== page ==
Bus drivers receive 30 minutes of training at the beginning of the school year. Students receive age-appropriate training three times per year on what respectful behavior on a bus looks like. Students also have the chance to share with staff what problems they're seeing on the bus. This feedback will help the training move from addressing general problems to school-specific issues.

Administrators are also encouraged to ride the school buses. These steps help the students build relationships with school staff and better inform the staff on student issues. Often, younger students are meeting and building positive relationships with high school staff before they even start attending that school.


After body safety presentations, occasionally students have approached the presenter or teacher to say that they have been inappropriately touched. These presentations and conversations have resulted in better situations for children who have been affected.

After each presentation, students and teachers fill out a survey. The majority of students report that the program increases their knowledge of bullying and strategies to address it. High school students report that they're better aware of the signs of unhealthy relationships and available resources. Teachers report that they appreciate the presentations and can tell that their students have benefited from the information.

Peaceful Bus Program

In its first semester, the Peaceful Bus Program saw a 50% reduction in bus referrals at one elementary school. Currently, administrators and teachers ride the school buses four times per year. In the future, staff members hope to increase usage to at least twice a month.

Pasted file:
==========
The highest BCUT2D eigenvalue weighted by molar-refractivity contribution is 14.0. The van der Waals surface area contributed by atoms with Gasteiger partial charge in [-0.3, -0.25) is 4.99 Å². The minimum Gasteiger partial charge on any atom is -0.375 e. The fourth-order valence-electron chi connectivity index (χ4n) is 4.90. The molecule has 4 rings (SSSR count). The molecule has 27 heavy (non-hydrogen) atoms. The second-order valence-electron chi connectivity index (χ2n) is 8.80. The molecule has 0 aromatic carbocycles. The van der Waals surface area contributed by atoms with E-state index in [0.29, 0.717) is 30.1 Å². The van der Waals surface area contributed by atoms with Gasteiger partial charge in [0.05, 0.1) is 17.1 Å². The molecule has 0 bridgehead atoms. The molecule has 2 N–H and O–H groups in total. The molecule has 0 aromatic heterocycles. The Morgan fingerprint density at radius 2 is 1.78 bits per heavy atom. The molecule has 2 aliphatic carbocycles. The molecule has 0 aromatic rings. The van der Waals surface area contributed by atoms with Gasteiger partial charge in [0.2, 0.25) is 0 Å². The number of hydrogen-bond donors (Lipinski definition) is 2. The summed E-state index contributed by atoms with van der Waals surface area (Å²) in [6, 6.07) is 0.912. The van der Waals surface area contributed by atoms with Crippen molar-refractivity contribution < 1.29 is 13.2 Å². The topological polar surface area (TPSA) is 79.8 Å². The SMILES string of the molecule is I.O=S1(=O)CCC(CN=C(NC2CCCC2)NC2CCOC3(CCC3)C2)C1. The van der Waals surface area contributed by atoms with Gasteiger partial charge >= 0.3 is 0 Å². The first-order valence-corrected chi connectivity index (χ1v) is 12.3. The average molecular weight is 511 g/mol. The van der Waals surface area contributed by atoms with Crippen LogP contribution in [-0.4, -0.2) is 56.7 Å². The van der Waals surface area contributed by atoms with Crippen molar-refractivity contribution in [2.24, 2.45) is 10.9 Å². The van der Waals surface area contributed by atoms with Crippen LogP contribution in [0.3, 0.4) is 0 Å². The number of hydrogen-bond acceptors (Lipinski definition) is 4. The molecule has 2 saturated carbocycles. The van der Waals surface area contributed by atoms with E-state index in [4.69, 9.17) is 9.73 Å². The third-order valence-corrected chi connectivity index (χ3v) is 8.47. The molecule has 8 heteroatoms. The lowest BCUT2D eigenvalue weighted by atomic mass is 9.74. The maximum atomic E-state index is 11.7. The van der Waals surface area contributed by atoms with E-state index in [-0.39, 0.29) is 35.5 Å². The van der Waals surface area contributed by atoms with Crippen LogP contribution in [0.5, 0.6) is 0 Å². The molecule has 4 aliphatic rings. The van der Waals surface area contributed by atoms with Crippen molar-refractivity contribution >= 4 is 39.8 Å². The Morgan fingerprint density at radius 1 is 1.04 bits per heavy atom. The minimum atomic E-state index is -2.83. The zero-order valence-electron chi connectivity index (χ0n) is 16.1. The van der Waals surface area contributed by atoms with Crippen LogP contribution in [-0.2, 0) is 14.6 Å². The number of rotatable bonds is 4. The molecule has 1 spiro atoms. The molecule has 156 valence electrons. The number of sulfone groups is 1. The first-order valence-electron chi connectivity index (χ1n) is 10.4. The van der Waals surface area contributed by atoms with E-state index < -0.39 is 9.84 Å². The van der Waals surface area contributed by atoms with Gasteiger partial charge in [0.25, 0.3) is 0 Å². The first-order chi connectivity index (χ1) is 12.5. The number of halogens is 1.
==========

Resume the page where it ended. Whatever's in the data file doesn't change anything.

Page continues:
Other schools in the county have been asking for more information about this program, so Mississinewa staff will meet to write a Peaceful Bus Program manual.


When the number of attendees in some health classes started to diminish, the presenter reached out to the principal at that school and was able to move the presentation to other classes so most if not all students are still able to receive the information.

Peaceful Bus Program

This program involves a lot of communication with various stakeholders. Program coordinators needed buy-in from these stakeholders before they could move forward with developing the program, and stakeholders' input often changed how the program would look.


Before approaching the school about a prevention program, determine all the details of your program, like the length of the presentations and your goals. That way, you'll be better prepared when you meet with the schools and better able to answer their questions.

Figure out who is best to talk to, depending on the school. The program presenter often starts with the health teachers about fitting these presentations into their middle school or high school curriculum. Some health teachers say yes right away, while others talk to their principals first and then say yes. With elementary schools, the presenter often talks with the principal or the school's counselor or social worker.

Peaceful Bus Program

Write everything down so that you and your stakeholders can remember your decided-on plans for training and procedures. Organization is crucial to program success.

Contact Information

Linda Wilk, Director
Hands of Hope, a division of Family Service Society, Inc.
765.662.9971, Ext. 123

Abuse and violence
Children and youth

States served

Date added
May 18, 2018

Date updated or reviewed
April 26, 2021

Suggested citation: Rural Health Information Hub, 2021. Hands of Hope In-School Prevention Program [online]. Rural Health Information Hub. Available at: [Accessed 31 March 2023]

Please contact the models and innovations contact directly for the most complete and current information about this program. Summaries of models and innovations are provided by RHIhub for your convenience. The programs described are not endorsed by RHIhub or by the Federal Office of Rural Health Policy. Each rural community should consider whether a particular project or approach is a good match for their community’s needs and capacity. While it is sometimes possible to adapt program components to match your resources, keep in mind that changes to the program design may impact results.